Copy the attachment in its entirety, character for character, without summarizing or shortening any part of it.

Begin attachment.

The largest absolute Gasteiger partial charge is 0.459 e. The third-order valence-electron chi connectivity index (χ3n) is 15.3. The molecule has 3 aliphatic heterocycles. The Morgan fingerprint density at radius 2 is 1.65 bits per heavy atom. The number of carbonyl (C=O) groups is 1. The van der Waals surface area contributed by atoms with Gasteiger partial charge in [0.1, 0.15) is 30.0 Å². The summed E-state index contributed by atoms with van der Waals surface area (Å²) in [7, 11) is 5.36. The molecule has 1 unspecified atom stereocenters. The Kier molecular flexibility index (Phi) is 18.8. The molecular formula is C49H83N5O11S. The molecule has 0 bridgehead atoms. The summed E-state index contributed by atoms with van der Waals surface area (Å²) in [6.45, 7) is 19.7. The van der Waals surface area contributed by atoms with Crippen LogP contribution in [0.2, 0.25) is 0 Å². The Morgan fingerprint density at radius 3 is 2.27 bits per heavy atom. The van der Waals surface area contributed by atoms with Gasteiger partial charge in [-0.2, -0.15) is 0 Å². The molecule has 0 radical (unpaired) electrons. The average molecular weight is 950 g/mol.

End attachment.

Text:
The largest absolute Gasteiger partial charge is 0.459 e. The third-order valence-electron chi connectivity index (χ3n) is 15.3. The molecule has 3 aliphatic heterocycles. The Morgan fingerprint density at radius 2 is 1.65 bits per heavy atom. The number of carbonyl (C=O) groups is 1. The van der Waals surface area contributed by atoms with Gasteiger partial charge in [0.1, 0.15) is 30.0 Å². The summed E-state index contributed by atoms with van der Waals surface area (Å²) in [7, 11) is 5.36. The molecule has 1 unspecified atom stereocenters. The Kier molecular flexibility index (Phi) is 18.8. The molecular formula is C49H83N5O11S. The molecule has 0 bridgehead atoms. The summed E-state index contributed by atoms with van der Waals surface area (Å²) in [6.45, 7) is 19.7. The van der Waals surface area contributed by atoms with Crippen LogP contribution in [0.2, 0.25) is 0 Å². The Morgan fingerprint density at radius 3 is 2.27 bits per heavy atom. The van der Waals surface area contributed by atoms with Gasteiger partial charge in [-0.2, -0.15) is 0 Å². The molecule has 0 radical (unpaired) electrons. The average molecular weight is 950 g/mol.